So neither party in the room held the secret to this problem, or the solution, it was the invisible third party.

This pattern repeats often in Marriage Mediation cases. Mothers-in-laws, bosses, irate neighbors, kindergarten teachers, even dead goldfish and pizza delivery boys can show up in marital conflicts as the "invisible third party" which makes it impossible for the two "disputants" to solve "their" issue.

The solution, as always, is to assume the "best possible interpretation" of your partner. Since we are all trying to just get our Universal Human Needs met, and they are always coming from life-affirming, positive intention; if you can't find the positive intention in your partner's actions, then you are missing something, and you need to check out the assumptions behind your disappointment.

Q4U: Are you holding a grudge against someone right now? Can't find the positive intention in their position? What are you missing?

Monday, June 13, 2011

When Is a Car, Not a Car?

A few months before Elise and I started developing Teamwork Mediation, I started to “get it” about being a mediator. Up until that point, I was doing the process, but I never quite knew if I was doing it right or not.

I remember the case which changed all that. I remember that the case involved a couple who were separating.
“This is a simple case,” he said. (They all thought that -  open and shut - finding for their side, of course.) “I bought the car before I met Janet, we have since broken up, and I want my car back.”

I turned to Janet. “And what is the issue for you?”

“Well,” she said, “first of all, it’s not a car.”

That was the moment I knew I had become a mediator. To a non-mediator, this probably sounds like a Zen koan: “When is a car not a car.” But to my mediator’s ears, this was exactly what I expected: difference.

Before I became a mediator, like most other people, I went around believing that while there were plenty of disagreements happening all the time, basically, there was a pretty good agreement about what Reality was.

But at this point we had been mediating for about six months, and that belief had been shattered so many times, I noticed that I had developed the ability to suspend my belief so completely, that even this didn’t phase me. I had become a mediator - unflappable by the relativity of reality. Einstein found it at the speed of light, I found it in small claims court: relativity.

Difference is such a double edged sword! We invite it into our life to make sure we get the benefit of all the different points of view, and then we cut ourselves on its sharp-edged difficulty. We want it all and we want it simple.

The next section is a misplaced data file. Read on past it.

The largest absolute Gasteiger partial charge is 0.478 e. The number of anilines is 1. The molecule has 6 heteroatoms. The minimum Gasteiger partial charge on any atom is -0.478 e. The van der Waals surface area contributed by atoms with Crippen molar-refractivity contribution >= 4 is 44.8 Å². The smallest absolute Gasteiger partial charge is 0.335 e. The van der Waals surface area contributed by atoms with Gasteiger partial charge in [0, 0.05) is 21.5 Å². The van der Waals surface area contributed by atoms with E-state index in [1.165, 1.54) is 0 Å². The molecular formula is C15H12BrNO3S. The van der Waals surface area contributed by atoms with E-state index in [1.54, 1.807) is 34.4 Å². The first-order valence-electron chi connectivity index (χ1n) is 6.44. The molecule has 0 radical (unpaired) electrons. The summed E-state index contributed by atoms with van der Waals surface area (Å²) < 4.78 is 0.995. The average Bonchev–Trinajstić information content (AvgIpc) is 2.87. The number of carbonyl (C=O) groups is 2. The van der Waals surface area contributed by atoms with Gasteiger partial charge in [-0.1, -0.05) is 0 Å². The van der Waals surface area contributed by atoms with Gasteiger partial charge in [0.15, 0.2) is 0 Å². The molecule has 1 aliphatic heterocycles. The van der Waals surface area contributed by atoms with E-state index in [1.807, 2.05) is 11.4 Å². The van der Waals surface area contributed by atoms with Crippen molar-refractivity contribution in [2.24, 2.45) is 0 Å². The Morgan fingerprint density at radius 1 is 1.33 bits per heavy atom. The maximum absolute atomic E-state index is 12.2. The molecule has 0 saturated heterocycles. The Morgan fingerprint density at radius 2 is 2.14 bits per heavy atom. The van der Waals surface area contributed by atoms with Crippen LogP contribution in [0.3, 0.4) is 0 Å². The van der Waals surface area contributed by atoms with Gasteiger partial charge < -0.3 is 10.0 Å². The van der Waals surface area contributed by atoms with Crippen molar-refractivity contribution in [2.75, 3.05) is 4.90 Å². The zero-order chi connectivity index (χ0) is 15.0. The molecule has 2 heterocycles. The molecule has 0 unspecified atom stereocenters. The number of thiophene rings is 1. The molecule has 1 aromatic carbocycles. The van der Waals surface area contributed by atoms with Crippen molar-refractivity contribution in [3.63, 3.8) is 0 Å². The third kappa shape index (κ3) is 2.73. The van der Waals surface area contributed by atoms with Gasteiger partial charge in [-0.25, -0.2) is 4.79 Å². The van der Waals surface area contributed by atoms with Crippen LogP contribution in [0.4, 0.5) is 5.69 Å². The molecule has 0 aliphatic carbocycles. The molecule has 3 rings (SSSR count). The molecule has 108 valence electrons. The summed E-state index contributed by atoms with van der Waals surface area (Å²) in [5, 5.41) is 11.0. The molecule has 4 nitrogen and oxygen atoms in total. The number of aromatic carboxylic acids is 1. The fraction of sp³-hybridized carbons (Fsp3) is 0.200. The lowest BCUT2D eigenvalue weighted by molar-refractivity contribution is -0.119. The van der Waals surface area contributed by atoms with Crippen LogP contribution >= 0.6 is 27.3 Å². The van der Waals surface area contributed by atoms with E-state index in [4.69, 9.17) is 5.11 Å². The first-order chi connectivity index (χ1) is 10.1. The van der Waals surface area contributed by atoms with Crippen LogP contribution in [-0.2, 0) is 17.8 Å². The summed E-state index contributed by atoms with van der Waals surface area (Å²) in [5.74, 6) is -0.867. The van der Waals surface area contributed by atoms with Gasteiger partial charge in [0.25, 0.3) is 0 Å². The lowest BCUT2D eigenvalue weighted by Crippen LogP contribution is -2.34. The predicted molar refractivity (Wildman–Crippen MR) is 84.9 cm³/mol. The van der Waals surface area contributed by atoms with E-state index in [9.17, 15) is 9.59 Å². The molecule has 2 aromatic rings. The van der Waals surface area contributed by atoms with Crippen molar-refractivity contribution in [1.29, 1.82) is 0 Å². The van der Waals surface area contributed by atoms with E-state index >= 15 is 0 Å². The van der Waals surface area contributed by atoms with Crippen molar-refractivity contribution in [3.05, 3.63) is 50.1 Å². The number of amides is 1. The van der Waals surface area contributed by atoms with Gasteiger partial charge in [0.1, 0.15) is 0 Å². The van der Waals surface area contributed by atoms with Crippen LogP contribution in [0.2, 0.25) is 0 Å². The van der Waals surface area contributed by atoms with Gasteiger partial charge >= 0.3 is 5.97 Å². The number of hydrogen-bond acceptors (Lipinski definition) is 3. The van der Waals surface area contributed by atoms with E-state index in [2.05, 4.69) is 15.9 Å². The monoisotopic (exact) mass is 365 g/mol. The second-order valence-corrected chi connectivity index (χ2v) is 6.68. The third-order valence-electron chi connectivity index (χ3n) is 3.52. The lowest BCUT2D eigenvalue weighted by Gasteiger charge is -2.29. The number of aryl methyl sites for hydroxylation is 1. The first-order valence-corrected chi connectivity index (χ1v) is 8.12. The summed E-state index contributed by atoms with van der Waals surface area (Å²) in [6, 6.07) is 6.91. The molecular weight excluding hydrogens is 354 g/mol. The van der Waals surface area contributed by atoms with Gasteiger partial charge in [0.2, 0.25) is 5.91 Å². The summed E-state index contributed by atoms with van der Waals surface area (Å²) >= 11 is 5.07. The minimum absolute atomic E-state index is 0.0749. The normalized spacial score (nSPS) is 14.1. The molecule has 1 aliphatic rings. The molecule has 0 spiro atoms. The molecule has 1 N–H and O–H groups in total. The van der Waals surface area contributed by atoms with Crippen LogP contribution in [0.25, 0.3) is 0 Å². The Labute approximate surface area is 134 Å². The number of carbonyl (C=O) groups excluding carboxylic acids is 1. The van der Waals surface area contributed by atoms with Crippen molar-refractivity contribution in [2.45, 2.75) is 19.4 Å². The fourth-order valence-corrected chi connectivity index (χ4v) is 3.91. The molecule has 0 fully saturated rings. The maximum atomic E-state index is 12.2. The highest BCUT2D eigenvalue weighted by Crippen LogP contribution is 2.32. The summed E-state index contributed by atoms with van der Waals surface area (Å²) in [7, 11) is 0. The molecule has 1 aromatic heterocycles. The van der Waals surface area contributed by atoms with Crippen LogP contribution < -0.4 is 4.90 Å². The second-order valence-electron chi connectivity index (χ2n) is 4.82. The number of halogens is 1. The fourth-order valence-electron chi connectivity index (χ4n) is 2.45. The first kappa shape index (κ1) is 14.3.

But to get it all, we have to deal with the complexity and contradictions. If you like the quiet life, and revel in your aloneness, who do you think you’ll be attracted to? Another hermit? Ney! (You’d probably never even cross their path, much less be attracted to them.) No, you’ll fall for some gad-about who swoops you out of your nest and teaches you to fly. It’s terrifying and exhilarating at first. And then you can’t get enough.

And then, although you love the soaring, and can’t imagine living without it, you also miss the quiet and the calm, and there begins the struggle: which of way is the RIGHT way?

And so whether you end up in small claims court, or divorce court, or just the court of public opinion, the clash of swords can be heard as you externalize the struggle which we all face within: the simple small life, or the large complex one?

Is difference a good thing, or bad?

I had become so comfortable with difference, I almost hated to ask, but this was small claims court, so ask I must: “Not a car?”

“No!” she spat. “A car has wheels, and this one is up on blocks. As car goes places and he just lives in this one in my driveway. He can have his ‘car’ back when he pays me his back rent for living on my property!”

There’s an old saying: “If my grandmother had wheels, she’d be a trolley car.” It came to mind in that moment, but I didn’t think it would help, so I kept it to myself.

Tuesday, June 7, 2011

The Princess in the Tower

Did you ever have one of those weeks, when the same message keeps getting repeated in nearly everyone you meet?

It used to be like that in the vegetarian pizza restaurant I ran in Boulder Colorado in the 70's. One night there'd be a pregnant woman at every table, another night would be teepee night, or out-of-towners night.